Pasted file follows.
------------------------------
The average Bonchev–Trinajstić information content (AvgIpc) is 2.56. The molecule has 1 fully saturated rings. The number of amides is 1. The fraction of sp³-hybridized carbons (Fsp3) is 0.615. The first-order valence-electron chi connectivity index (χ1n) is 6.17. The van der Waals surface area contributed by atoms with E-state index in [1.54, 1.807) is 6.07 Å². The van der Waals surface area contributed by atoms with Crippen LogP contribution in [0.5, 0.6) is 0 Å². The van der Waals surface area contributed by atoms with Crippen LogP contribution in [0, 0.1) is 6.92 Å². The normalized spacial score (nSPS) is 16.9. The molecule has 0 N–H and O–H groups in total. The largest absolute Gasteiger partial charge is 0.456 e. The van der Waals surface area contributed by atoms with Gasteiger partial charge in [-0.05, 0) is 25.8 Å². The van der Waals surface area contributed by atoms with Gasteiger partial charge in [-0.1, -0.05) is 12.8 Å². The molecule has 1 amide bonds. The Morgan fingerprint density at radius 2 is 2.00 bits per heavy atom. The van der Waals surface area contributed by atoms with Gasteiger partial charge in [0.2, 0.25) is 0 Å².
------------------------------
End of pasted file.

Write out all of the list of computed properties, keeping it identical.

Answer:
The average Bonchev–Trinajstić information content (AvgIpc) is 2.56. The molecule has 1 fully saturated rings. The number of amides is 1. The fraction of sp³-hybridized carbons (Fsp3) is 0.615. The first-order valence-electron chi connectivity index (χ1n) is 6.17. The van der Waals surface area contributed by atoms with E-state index in [1.54, 1.807) is 6.07 Å². The van der Waals surface area contributed by atoms with Crippen LogP contribution in [0.5, 0.6) is 0 Å². The van der Waals surface area contributed by atoms with Crippen LogP contribution in [0, 0.1) is 6.92 Å². The normalized spacial score (nSPS) is 16.9. The molecule has 0 N–H and O–H groups in total. The largest absolute Gasteiger partial charge is 0.456 e. The van der Waals surface area contributed by atoms with Gasteiger partial charge in [-0.05, 0) is 25.8 Å². The van der Waals surface area contributed by atoms with Gasteiger partial charge in [-0.1, -0.05) is 12.8 Å². The molecule has 1 amide bonds. The Morgan fingerprint density at radius 2 is 2.00 bits per heavy atom. The van der Waals surface area contributed by atoms with Gasteiger partial charge in [0.2, 0.25) is 0 Å².